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Average hourly compensation cost is a measure intended to represent employers¡¦ expenditure on the benefits granted to their employees as compensation for an hour of labour. These benefits accrue to employees, either directly ƒ{ in the form of total gross earnings ƒ{ or indirectly ƒ{ in terms of employers¡¦ contributions to compulsory, contractual and private social security schemes, pension plans, casualty or life insurance schemes and benefit plans in respect of their employees.

Compensation cost is a measure closely related to labour cost, although it does not entirely correspond to the ILO definition of total labour cost contained in the 1966 ILO resolution concerning statistics of labour cost, adopted by the 11th International Conference of Labour Statisticians (ICLS) in that it does not include all items of labour costs.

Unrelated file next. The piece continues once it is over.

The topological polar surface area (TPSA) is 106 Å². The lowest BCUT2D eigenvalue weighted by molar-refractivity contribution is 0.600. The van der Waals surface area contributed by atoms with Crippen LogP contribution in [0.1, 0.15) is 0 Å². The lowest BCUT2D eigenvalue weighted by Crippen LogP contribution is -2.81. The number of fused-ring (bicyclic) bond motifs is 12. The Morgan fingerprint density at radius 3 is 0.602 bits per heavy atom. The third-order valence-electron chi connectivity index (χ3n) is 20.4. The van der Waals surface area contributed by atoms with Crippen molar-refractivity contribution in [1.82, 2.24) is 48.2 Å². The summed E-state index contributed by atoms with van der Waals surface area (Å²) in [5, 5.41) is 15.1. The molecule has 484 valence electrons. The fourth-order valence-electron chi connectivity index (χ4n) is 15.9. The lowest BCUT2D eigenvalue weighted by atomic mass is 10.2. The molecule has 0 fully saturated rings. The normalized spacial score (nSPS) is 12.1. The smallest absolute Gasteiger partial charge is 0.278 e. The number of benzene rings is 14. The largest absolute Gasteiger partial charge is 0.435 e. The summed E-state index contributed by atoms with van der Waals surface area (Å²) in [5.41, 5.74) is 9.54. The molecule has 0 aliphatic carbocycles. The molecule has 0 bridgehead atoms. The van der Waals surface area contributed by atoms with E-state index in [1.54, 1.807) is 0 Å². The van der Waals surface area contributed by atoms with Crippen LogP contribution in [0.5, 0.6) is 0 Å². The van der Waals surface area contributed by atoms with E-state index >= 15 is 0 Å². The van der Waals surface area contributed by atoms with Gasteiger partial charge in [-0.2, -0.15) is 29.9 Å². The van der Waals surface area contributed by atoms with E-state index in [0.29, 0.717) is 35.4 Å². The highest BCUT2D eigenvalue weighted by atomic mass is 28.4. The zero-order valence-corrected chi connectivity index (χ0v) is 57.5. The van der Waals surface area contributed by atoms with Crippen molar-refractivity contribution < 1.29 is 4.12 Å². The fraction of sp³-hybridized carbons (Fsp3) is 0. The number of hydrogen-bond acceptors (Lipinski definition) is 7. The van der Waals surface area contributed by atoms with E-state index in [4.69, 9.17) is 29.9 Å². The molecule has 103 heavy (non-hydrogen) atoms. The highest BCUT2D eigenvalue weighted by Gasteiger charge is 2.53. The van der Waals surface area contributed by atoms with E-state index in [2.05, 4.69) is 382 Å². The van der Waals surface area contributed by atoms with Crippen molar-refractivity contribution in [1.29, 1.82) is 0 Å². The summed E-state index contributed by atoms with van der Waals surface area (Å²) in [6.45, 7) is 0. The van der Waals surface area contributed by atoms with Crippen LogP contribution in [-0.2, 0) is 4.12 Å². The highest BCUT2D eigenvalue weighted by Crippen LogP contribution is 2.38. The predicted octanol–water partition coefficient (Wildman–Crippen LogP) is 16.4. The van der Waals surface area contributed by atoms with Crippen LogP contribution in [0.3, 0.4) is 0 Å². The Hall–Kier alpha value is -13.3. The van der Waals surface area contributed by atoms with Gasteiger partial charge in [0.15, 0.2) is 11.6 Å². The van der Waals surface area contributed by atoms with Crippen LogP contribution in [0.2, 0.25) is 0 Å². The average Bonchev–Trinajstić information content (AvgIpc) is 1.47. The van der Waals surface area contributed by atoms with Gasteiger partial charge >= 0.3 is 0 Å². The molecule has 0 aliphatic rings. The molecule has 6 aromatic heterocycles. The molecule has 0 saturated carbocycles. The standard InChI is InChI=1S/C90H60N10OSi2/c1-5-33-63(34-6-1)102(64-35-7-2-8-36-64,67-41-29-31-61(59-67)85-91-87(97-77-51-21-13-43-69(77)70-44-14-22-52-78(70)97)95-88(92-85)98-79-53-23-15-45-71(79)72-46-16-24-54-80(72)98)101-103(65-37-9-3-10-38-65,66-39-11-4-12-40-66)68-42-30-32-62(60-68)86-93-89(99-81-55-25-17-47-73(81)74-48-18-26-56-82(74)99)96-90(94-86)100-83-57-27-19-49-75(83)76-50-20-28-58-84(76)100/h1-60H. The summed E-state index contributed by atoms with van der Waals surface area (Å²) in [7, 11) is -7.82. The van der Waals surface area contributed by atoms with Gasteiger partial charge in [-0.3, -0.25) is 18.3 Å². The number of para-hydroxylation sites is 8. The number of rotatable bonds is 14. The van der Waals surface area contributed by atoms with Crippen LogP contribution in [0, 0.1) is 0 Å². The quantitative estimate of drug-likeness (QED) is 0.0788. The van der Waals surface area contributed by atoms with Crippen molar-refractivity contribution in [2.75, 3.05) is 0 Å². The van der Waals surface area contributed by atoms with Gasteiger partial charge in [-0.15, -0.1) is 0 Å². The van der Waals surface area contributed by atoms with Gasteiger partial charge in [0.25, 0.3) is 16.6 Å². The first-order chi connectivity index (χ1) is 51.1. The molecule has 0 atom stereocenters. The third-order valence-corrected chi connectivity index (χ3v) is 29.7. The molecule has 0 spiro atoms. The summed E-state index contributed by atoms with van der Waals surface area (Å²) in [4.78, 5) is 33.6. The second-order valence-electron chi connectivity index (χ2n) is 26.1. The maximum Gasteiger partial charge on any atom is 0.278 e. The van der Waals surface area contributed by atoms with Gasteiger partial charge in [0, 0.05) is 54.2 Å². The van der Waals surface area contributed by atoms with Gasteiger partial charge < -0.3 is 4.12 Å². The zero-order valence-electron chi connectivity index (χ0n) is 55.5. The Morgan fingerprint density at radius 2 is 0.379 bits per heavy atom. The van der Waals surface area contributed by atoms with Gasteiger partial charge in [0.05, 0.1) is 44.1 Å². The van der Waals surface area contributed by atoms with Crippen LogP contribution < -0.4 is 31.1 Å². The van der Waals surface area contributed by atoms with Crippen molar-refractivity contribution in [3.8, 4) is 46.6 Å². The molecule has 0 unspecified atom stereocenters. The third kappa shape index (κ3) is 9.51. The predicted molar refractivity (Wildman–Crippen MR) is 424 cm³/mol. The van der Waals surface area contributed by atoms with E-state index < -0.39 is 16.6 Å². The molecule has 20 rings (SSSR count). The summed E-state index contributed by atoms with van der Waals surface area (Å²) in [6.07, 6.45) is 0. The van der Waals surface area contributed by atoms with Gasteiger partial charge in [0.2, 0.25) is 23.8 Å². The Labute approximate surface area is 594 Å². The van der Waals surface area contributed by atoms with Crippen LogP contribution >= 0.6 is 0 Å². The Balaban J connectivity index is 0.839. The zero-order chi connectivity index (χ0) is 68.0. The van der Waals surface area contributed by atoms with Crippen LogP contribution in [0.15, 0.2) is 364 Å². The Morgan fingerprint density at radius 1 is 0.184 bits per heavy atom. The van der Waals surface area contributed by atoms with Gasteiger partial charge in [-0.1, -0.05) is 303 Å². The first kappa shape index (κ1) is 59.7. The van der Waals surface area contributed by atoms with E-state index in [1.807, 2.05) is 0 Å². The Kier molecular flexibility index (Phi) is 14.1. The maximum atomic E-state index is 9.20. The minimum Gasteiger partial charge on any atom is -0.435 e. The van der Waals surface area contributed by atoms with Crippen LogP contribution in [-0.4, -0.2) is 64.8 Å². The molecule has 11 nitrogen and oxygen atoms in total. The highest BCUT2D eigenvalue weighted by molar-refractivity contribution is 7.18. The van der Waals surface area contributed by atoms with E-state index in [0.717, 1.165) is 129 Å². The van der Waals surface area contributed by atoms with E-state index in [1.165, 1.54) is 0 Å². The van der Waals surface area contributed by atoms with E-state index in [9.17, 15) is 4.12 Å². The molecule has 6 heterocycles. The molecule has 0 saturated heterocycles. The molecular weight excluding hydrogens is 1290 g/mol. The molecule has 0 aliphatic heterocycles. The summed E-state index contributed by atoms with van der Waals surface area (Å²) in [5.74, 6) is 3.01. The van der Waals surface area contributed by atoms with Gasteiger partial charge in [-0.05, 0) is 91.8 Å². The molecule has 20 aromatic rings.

In particular, the costs of recruitment, employee training, and plant facilities and services, such as cafeterias, medical clinics and welfare services, are not included.

It is estimated that the labour costs not included in hourly compensation costs account for some 4 to 5 per cent of total labour costs for those economies for which information is presented in the ILO KILM. This measure is also closely related to the ¡§compensation of employees¡¨ measure used in the system of national accounts, which can be considered a proxy to total labour costs.

Source Publication:
Key Indicators of the Labour Market (KILM): 2001-2002, International Labour Organisation, Geneva, 2002, page 601
International Labour Organization. 2011. Key Indicators of the Labour Market (KILM). website

Cross References:
Average hourly compensation cost
Compensation of employees – SNA
Labour cost – ILO


Statistical Theme: Labour statistics

Created on Friday, August 9, 2002

Last updated on Friday, April 12, 2013